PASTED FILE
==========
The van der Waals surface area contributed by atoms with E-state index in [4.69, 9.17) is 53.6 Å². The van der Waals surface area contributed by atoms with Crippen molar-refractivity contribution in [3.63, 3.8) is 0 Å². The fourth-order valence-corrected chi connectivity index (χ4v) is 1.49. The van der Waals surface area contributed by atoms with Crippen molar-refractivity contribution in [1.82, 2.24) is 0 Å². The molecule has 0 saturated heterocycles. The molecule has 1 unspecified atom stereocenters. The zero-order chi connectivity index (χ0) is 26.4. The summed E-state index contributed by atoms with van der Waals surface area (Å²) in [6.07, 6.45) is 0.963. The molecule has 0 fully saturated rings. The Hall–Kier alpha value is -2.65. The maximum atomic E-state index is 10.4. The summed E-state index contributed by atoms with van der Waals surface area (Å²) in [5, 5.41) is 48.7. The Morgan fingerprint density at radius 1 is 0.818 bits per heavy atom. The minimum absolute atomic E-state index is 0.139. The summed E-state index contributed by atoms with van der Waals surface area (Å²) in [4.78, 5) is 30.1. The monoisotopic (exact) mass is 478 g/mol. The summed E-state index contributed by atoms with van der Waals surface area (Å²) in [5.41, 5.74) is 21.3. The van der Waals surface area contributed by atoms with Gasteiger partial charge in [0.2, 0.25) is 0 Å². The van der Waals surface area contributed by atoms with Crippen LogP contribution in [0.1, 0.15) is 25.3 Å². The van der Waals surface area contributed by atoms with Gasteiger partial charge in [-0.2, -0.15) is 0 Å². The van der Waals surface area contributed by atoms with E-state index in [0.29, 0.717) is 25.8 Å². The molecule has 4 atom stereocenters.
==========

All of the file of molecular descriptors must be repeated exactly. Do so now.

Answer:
The van der Waals surface area contributed by atoms with E-state index in [4.69, 9.17) is 53.6 Å². The van der Waals surface area contributed by atoms with Crippen molar-refractivity contribution in [3.63, 3.8) is 0 Å². The fourth-order valence-corrected chi connectivity index (χ4v) is 1.49. The van der Waals surface area contributed by atoms with Crippen molar-refractivity contribution in [1.82, 2.24) is 0 Å². The molecule has 0 saturated heterocycles. The molecule has 1 unspecified atom stereocenters. The zero-order chi connectivity index (χ0) is 26.4. The summed E-state index contributed by atoms with van der Waals surface area (Å²) in [6.07, 6.45) is 0.963. The molecule has 0 fully saturated rings. The Hall–Kier alpha value is -2.65. The maximum atomic E-state index is 10.4. The summed E-state index contributed by atoms with van der Waals surface area (Å²) in [5, 5.41) is 48.7. The Morgan fingerprint density at radius 1 is 0.818 bits per heavy atom. The minimum absolute atomic E-state index is 0.139. The summed E-state index contributed by atoms with van der Waals surface area (Å²) in [4.78, 5) is 30.1. The monoisotopic (exact) mass is 478 g/mol. The summed E-state index contributed by atoms with van der Waals surface area (Å²) in [5.41, 5.74) is 21.3. The van der Waals surface area contributed by atoms with Gasteiger partial charge in [0.2, 0.25) is 0 Å². The van der Waals surface area contributed by atoms with Crippen LogP contribution in [0.1, 0.15) is 25.3 Å². The van der Waals surface area contributed by atoms with Gasteiger partial charge in [-0.2, -0.15) is 0 Å². The van der Waals surface area contributed by atoms with E-state index in [0.29, 0.717) is 25.8 Å². The molecule has 4 atom stereocenters.